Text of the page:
Between a poor diet and obesity, we can most certainly anticipate more expensive hospital bills. 

  1. Market Competition Is Decreasing – Read: Monopolies Are BACK

As more medical facilities, medical care providers, and insurance companies merge, the costs to cover their services will inevitably continue to climb – as will their prices. As medical care networks forge partnerships and acquisitions, the market competition shrinks.

We’re all familiar how it starts: a small medical care investment is made here and there, by a small firm. They quietly acquire a local hospital or two, left unchecked, and before long, the same firm has bought out all the private medical entities, insurance services, and clinics in the county. 

While a thrilling expansion for the investors, this obviously results in the medical care network and insurance companies hiking prices at will.. Remember the pay-per-service model mentioned earlier? Unfortunately, it hurts more individuals than it helps… Individuals like your employees.

How To Deal With Overpriced Hospital Bills

Surprise Billing

A pretty self-explanatory term, Surprise Billing refers to the hospital + insurance carrier practice of structuring an individual’s health coverage in such a way that it almost always ensures out-of-pocket costs for the “insured”.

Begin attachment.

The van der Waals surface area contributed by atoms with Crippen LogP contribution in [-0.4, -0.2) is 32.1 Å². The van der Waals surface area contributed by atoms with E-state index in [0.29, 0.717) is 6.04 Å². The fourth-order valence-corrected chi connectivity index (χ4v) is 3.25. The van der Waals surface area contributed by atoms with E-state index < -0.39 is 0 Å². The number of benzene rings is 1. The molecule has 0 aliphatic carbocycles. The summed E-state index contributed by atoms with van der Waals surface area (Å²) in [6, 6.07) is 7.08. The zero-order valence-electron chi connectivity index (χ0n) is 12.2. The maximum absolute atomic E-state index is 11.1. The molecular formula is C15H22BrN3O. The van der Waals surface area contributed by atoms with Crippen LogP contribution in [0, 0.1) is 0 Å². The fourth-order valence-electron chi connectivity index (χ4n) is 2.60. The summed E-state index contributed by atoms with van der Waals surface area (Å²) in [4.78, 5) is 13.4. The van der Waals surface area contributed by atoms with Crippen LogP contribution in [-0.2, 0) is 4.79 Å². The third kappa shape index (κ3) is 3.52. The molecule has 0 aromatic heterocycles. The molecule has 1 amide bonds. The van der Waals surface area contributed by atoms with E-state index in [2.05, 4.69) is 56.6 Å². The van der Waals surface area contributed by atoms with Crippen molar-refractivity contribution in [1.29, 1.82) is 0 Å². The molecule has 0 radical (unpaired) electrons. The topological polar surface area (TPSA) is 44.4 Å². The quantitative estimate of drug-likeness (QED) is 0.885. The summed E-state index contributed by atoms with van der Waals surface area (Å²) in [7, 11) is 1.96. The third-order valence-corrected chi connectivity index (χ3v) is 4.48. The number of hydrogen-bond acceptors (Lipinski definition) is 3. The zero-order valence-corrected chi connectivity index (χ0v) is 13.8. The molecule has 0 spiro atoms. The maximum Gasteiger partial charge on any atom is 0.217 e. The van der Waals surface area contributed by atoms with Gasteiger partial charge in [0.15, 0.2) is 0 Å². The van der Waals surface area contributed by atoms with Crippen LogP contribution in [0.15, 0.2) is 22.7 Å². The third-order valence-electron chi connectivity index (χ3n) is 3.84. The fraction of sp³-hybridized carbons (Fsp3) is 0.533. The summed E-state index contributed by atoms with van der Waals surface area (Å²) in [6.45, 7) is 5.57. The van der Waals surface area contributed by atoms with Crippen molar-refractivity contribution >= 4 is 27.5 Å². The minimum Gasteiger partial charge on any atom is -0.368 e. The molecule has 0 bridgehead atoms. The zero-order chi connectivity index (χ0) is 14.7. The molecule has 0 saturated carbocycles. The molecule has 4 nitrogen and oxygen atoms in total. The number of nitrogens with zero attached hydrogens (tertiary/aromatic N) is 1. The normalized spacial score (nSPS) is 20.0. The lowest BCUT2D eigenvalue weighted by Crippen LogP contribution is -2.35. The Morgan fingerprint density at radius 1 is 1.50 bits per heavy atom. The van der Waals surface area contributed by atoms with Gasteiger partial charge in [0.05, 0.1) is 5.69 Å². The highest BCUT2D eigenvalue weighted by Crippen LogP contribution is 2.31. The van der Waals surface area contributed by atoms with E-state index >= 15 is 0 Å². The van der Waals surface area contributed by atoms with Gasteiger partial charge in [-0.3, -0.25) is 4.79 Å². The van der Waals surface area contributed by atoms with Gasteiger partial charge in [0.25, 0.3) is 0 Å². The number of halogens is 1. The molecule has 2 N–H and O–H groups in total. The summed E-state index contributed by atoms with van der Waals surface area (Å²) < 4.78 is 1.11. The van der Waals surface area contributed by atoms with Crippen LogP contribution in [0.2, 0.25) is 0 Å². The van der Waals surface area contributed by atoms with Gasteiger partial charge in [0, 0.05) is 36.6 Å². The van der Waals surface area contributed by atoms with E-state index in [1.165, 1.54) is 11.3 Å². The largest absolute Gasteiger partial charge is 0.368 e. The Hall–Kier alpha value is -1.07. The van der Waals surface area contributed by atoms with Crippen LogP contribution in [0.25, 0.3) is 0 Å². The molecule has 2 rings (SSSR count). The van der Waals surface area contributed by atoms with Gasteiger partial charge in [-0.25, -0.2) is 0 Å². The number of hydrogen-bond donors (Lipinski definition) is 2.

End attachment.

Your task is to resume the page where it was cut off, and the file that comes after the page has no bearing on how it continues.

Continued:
More than half of all Americans have been the victim of such unsuspecting circumstances. Picture it; you go on vacation for the first time in a while. You’re still in the States, and you have your health coverage from your employment. So when an ungodly stomach ache hits, you don’t hesitate before checking into a hospital, and getting emergency care. 

Little did you know, the doctor, the hospital, the emergency staff (separate from the rest of the hospital), and the time you spent in the facility, all cost you the equivalent of your mortgage, because the hospital was “out of network”.  

Enter the No Surprises Act

Effective as of Jan 1, 2022 The No Surprises Act aims to reduce disputes, and surprise medical billing. However, like all changes, the Act is limited, and the aid of a professional insurance broker is strongly recommended. .  

Laws and ethics regarding saving human life in an emergency situation are subject to constant revision and scrutiny, with both sides of the debate feeling equally defensive of their position. This turmoil, combined with the rampant capitalist growth, those with the ability to keep charging more, do. 

As brokers, our job is to be as familiar with your state of affairs as we are with all the available coverage options, so we can offer you a protection plan without surprises. 

The No Surprise Act

Simply put, it is illegal to charge patients out-of-network rates for emergency services, if the individual didn’t choose the provider, or are unaware that they’re not in-network.

The No Surprise Act also forces medical facilities and providers to explain potential healthcare costs clearly; and they’re compelled to charge in-network rates for most out-of-network services.

 

You don’t have to worry about Surprise Billing hiding around the corner anymore, but expensive hospital bills could be here to stay. Get in touch with us to see how we can help!